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K. Mancuso, M. Neitz, W. W. Hauswirth, Q. Li, T. B. Connor, Jr., J. Kuchenbecker, M. C. Mauck, J. Neitz; Colorblindness Cure: Gene Therapy Confers a New Sensation. Invest. Ophthalmol. Vis. Sci. 2008;49(13):3252. doi: https://doi.org/.
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© ARVO (1962-2015); The Authors (2016-present)
Among members of the primate species, Saimiri sciureus (squirrel monkey), a subset of females are trichromatic while males have dichromatic color vision. The dichromats are an ideal model of red-green colorblindness in humans that results from the absence of either the long- (L) or middle- (M) wavelength-sensitive photopigment genes. While normal trichromats have four main hue percepts - red, green, blue, and yellow, - dichromats can discriminate blues and yellows from gray, but lack percepts of red and green. We asked if the addition of a third photopigment would allow dichromatic monkeys to become fully trichromatic, in order to answer whether a single genetic change in the retina can result in a new sensory capacity in adults.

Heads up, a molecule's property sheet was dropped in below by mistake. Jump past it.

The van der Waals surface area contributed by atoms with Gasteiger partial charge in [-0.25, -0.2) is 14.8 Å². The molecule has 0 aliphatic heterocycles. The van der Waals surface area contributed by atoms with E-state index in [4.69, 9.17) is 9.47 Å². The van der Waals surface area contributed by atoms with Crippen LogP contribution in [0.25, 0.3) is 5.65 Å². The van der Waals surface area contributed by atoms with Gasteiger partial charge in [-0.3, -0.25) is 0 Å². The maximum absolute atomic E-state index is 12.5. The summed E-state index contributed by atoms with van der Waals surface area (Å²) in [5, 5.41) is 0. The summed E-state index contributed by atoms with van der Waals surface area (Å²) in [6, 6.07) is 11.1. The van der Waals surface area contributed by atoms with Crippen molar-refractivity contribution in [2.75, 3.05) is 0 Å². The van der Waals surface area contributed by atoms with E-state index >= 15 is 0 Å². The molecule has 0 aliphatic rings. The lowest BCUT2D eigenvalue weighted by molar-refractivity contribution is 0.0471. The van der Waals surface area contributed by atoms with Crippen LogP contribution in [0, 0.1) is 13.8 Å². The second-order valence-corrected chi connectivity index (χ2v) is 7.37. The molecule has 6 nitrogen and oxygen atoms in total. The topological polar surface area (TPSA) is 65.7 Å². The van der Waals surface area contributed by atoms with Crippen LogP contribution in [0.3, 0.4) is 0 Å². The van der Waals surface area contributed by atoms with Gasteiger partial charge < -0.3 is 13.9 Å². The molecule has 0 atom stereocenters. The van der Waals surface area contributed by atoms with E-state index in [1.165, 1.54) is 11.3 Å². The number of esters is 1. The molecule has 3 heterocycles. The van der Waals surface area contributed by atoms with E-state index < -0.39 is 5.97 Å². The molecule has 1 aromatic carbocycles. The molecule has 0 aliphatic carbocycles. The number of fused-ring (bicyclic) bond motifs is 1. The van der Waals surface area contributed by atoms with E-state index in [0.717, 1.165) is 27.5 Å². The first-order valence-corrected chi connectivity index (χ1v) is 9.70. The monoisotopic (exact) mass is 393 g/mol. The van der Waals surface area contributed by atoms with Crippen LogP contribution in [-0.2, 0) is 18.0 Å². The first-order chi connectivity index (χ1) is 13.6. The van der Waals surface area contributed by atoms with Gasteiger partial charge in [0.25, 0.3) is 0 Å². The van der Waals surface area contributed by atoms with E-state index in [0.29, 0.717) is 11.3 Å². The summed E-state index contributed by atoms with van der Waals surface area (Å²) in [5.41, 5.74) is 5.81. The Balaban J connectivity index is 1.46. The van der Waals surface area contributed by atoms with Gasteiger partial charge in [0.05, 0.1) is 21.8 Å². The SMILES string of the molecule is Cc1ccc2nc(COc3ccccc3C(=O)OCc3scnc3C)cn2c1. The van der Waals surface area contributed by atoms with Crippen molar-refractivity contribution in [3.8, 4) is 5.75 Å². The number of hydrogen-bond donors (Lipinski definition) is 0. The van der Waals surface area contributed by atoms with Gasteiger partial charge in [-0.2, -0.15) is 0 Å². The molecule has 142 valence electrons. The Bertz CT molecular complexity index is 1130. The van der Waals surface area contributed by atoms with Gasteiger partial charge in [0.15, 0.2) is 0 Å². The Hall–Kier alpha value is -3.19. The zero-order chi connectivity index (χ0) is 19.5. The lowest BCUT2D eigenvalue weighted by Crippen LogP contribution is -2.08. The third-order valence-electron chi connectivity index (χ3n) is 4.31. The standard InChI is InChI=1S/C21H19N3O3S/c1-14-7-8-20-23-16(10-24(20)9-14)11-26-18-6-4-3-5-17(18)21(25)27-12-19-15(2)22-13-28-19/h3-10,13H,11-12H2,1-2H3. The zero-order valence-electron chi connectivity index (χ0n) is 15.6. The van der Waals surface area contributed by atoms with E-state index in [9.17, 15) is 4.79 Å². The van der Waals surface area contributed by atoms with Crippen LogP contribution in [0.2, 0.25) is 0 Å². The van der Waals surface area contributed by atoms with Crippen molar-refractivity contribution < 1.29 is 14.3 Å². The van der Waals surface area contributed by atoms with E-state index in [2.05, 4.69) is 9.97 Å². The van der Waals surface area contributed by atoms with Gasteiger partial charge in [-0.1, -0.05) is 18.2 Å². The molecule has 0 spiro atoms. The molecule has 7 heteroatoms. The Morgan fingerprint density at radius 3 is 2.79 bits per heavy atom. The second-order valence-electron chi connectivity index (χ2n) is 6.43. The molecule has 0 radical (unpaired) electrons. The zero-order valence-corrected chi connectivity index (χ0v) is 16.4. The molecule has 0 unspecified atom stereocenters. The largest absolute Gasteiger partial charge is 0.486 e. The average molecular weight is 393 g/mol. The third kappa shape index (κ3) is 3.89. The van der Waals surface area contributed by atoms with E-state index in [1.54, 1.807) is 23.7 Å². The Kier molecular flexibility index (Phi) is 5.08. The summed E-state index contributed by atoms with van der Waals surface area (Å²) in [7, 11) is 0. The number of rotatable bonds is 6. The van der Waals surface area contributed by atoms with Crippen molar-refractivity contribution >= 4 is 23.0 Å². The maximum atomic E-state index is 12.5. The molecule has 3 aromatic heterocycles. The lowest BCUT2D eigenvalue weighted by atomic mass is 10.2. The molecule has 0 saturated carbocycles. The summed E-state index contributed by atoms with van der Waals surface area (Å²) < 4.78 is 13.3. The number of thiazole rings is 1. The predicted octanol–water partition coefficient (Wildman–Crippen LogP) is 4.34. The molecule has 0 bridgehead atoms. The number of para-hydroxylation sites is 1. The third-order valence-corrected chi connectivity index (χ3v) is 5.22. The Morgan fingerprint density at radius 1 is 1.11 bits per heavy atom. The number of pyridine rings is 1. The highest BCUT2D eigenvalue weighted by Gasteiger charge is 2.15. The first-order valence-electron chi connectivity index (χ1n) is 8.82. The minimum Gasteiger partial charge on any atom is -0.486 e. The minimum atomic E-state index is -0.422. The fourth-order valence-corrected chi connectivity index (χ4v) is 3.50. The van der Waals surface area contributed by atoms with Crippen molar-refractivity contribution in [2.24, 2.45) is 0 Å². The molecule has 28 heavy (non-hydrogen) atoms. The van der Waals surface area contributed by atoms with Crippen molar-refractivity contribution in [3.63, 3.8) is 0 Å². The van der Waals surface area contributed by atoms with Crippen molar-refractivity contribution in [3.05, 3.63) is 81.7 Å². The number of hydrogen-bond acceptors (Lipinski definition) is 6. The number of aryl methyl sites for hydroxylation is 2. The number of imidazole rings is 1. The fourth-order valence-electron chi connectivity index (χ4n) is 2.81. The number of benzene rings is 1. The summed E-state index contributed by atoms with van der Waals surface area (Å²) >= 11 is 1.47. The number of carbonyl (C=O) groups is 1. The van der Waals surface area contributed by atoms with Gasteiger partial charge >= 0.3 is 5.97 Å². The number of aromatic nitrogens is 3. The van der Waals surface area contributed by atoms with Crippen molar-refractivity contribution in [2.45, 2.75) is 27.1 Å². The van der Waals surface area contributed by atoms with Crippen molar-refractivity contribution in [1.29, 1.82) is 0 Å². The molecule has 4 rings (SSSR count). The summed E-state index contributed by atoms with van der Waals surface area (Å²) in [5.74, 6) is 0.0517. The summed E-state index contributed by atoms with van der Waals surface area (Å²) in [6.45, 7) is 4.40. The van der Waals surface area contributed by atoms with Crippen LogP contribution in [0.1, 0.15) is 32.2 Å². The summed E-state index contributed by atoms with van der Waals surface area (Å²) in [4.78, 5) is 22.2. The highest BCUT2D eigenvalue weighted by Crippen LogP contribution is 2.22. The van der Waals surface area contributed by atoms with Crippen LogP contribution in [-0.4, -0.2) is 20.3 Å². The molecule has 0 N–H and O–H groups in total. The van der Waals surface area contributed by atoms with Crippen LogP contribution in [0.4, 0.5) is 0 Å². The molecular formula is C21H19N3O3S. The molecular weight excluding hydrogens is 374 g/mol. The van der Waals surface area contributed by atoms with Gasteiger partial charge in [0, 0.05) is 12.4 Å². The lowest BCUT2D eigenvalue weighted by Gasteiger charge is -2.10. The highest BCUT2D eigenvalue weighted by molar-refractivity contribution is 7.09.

A recombinant adeno-associated virus vector containing an L-opsin gene was injected subretinally. The goal was to exploit the capricious nature of viral infection to transduce only a subset of cones, producing a retinal region with two randomly-interspersed cone types absorbing in the middle-to-long wavelengths. To evaluate transgene expression at the level of the retina, we developed an LED-based wide-field color multifocal electroretinogram (ERG) apparatus. The effects of the treatment on color vision behavior were measured using a computerized color vision test, the Cambridge Colour Test, which was adapted for use with the monkeys.
Before treatment, the monkeys’ discrimination was tested for 16 different hues. Their behavior was highly reliable and they always failed to make "red-green" discriminations, as predicted from their known cone complement. Following gene therapy, successful L-opsin expression and modified cone physiology were readily detected with the color multifocal ERG as an increase in sensitivity to long-wavelength light. In turn, comparisons of pre- and post-therapy color vision test results indicated that the animals also gained a new sensory capacity, red-green color vision, in response to gene therapy.
Conventional wisdom has held that "critical periods" exist for the development of new visual capacities, raising the concern that treating adults with congenital conditions could be impossible. The successful treatment of adult monkeys that had a color vision defect from birth is encouraging for the possibility of using gene therapy to treat a variety of inherited vision disorders that involve cone photoreceptors in humans.
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